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Fischer played 22. Nxd7, which seems strange since the knight looked very good. Why did he play it?

 [Title "Fischer-Petrosian, Buenos Aires (7) 1971, 10/19/1971"]
 [FEN ""]
 [startply "42"]

  1. e4 c5 2. Nf3 e6 3. d4 cxd4 4. Nxd4 a6 5. Bd3 Nc6 6. Nxc6 bxc6 7. O-O d5 8. c4 Nf6 9. cxd5 cxd5 10. exd5 exd5 11. Nc3 Be7 12. Qa4+ Qd7 13. Re1 Qxa4 14. Nxa4 Be6 15. Be3 O-O 16. Bc5 Rfe8 17. Bxe7 Rxe7 18. b4 Kf8 19. Nc5 Bc8 20. f3 Rea7 21. Re5 Bd7 22. Nxd7+ Rxd7 23. Rc1 Rd6 24. Rc7 Nd7 25. Re2 g6 26. Kf2 h5 27. f4 h4 28. Kf3 f5 29. Ke3 d4+ 30. Kd2 Nb6 31. Ree7 Nd5 32. Rf7+ Ke8 33. Rb7 Nxf4 34. Bc4 1-0
  • 5
    Correct me if I'm wrong, but wasn't this the exact move that many GM commentators were discussing live as a huge mistake? Ultimately, Fischer proved it right, but if it stumped the GMs watching, then this is almost certainly a difficult question to answer. – NoseKnowsAll Nov 4 at 19:13
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    I have never heard the story surrounding the commentary of the actual game, so I do not know that. – PhishMaster Nov 4 at 20:59
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    Yasser Seirawan analyzes this position in one of his books. The conclusion is, White trades a super knight for a super rook (after 23. Rc1). – Allure Nov 5 at 0:28
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    Amateurs master the rules.Champions master the exceptions – David Nov 5 at 9:19
  • It's not really a very bad bishop, is it? The d-pawn was sure to move soon anyway, and the a-pawn wasn't much of an obstruction for the bishop in the first place. After 26. ... h5 it was a different story, but black only did that after the bishop was gone. – leftaroundabout Nov 5 at 12:56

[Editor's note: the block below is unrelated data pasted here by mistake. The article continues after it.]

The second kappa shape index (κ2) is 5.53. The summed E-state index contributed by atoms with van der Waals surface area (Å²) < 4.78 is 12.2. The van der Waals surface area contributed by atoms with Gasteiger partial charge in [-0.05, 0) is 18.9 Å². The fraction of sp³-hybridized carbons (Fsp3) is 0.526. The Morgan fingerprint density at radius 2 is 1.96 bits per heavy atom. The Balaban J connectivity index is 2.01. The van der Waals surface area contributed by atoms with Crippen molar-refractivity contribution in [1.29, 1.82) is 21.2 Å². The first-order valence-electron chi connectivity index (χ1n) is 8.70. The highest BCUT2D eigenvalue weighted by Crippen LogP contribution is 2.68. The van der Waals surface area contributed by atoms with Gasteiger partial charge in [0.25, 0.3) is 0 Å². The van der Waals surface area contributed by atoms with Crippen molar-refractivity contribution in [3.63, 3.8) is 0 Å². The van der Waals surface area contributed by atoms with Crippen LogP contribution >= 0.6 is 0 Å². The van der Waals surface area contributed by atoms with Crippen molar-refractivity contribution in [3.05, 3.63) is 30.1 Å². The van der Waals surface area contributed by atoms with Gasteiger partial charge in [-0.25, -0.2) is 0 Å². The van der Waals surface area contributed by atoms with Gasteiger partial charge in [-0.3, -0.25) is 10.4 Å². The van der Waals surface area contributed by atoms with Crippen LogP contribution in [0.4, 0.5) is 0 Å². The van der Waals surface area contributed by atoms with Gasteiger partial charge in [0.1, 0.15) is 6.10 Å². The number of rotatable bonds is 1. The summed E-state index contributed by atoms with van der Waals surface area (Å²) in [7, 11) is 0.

18

This is a very famous position. Well, here are some reasons, and there are quite a few:

  1. Since this was a Candidate’s Match to qualify to play Spassky, it comes down to exact calculation above all. Fischer calculated that it was good, and his judgement bore out since the game only lasted another 12 moves. Here are some things that probably contributed to this judgement.
  2. It was clear that black had to take with the Ra7 so as not to lose d5, and after that, neither black rook remains well placed since the Ra8 cannot leave the Pa6 undefended, and either the Rd7 or the Nf6 is stuck defending d5. D5 also limits the scope of the Rd7, in particular.
  3. It also leaves the Pa6 particularly weak since the Bd7 might have been able to defend it. GM Mikhail Suba is famous for saying "Bad bishops defend good pawns!" In addition, when you look at the minor pieces that are left, the Bd3 versus the Nf6 is clearly in favor of the B and its nice scope. It is of note that if black tries to liquidate the Pa6 weakness with a5, white can just push, creating a dangerous passer.
  4. Lastly, and most importantly in this position, the white Ra1 immediately takes the only useful file, the c-file, with an immediate threat of Rc6, thus black played Rd6 stopping it, which allowed white to take the 7th rank. In all fairness, the computer finds both 22.a4 and 22.Rc1 stronger by about half a pawn, but Fischer’s method is clear, and very straightforward.
  • This highlights the fact that there's more being exchanged than just pieces; Fischer was focused on trading advantages. He gave up a strong knight outpost and in return he got full control of the only two open files on the board and also bishop v knight in an open position. It's a good example of Steinitz's "accumulation of small advantages." – Arlen Nov 5 at 15:22

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